As a result, India not only had to make themselves content with just the silver medal but they also lost the rarest of rare opportunities to claim a gold medal in this historic event.
Despite the loss, their future bodes well as they eventually returned home with their own reserve of gold in Renuka Singh Thakur.
The 26-year-old pacer had a tournament to remember. She ran through batting line-ups as if it was a mere walk in the park for her, and she eventually finished as the highest wicket-taker in the tournament as well.
Renuka claimed 11 wickets in just five matches, that too at a sensational average of 9.45 and a mean economy rate of 5.47.
She lit up the Commonwealth Games with her spell of 4/18 against Australia in the opening encounter. All four of her wickets in that game were the top-order wickets of Alyssa Healy, Beth Mooney, Meg Lanning, and Tahlia McGrath.
None of them had any clue about how to play her nor did they have any idea about what was coming. They were completely at Renuka's mercy in those swinging conditions, and she didn't show any!
It was a ruthless spell, and one of sheer quality, showing what she was capable of. What she looked like at her best.
This was also an important spell for Renuka, and rather a much needed one, considering that she had claimed only three wickets in the previous six T20Is she had played. And it arrived just at the right time, just when she needed it. Just when India needed it!
India still lost the match after her superb spell but Renuka bowled like a dream and she kept bowling like that throughout the tournament, right until the final match.
With Jhulan Goswami retired, the Indian pace attack didn't look as strong as it did in her presence. Goswami used to give India the early breakthroughs, and some much-needed control at any stage of the innings. Her shoes were not easy to fill in.
But Renuka fit seamlessly into it and just raised the bar of the entire Indian bowling unit with her performances.
Maybe she thought that her performance against Australia wasn't good enough, so she went on and decided to better it further as she claimed figures of 4/10 in India's group stage encounter against Barbados.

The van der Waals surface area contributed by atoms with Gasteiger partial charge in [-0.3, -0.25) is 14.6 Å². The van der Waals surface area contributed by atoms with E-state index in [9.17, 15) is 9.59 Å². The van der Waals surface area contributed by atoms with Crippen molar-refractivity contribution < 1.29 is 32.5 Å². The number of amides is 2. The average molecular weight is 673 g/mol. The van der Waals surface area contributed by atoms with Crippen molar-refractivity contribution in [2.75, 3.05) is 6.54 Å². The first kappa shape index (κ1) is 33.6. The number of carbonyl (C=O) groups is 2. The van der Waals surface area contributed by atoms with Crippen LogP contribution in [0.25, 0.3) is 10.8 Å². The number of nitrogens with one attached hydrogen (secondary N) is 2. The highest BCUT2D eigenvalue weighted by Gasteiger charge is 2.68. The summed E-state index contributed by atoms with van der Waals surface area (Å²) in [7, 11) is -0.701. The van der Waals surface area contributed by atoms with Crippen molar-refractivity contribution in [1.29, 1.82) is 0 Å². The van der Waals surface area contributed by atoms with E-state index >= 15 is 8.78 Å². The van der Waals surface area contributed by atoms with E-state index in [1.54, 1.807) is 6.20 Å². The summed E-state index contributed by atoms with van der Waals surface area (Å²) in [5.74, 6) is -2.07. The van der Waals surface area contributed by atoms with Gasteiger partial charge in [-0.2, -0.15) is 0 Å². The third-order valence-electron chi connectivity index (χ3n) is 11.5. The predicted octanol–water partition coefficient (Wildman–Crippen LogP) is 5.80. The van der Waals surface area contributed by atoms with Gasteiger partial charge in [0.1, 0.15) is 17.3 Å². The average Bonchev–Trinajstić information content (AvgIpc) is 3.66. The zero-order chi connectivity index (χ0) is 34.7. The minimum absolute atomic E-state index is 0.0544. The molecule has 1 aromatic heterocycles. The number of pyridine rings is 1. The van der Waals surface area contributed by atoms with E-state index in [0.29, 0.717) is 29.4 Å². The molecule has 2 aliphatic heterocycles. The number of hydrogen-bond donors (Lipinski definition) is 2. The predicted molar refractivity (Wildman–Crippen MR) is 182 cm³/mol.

It was yet another terrific spell where all four of her wickets belonged to Barbados' top five. Even against Pakistan, Renuka bowled a controlled and measured spell of 4-1-20-1.
It was only in the semi-final against England that Renuka faltered. She proved pretty costly, giving away 31 runs in just three overs, and didn't pick up any wicket either. But just like a champion, she picked herself up and bounced back once again.
Renuka delivered yet another bowling masterclass in the final against Australia. This time, she registered figures of 2/26 in her four overs.
She not only set the tone for India with the wicket of the dangerous Alyssa Healy early in the innings but also gave them control later on – everything that Goswami successfully did for India all these years.
India still lost the match but that doesn't take anything away from Renuka or the kind of tournament she enjoyed. The way she bowled made it clear that she has the potential of leading India's bowling attack in the future.
Her rise didn't let India feel the void of Goswami in this all-important competition and that's a big achievement for anyone new at the international stage. She is a thinking bowler, with exceptional new-ball value.
Renuka also has the ability to put a leash on batters in the middle and death overs. All these things make her a complete package and an asset as valuable as gold, pure 24 carats!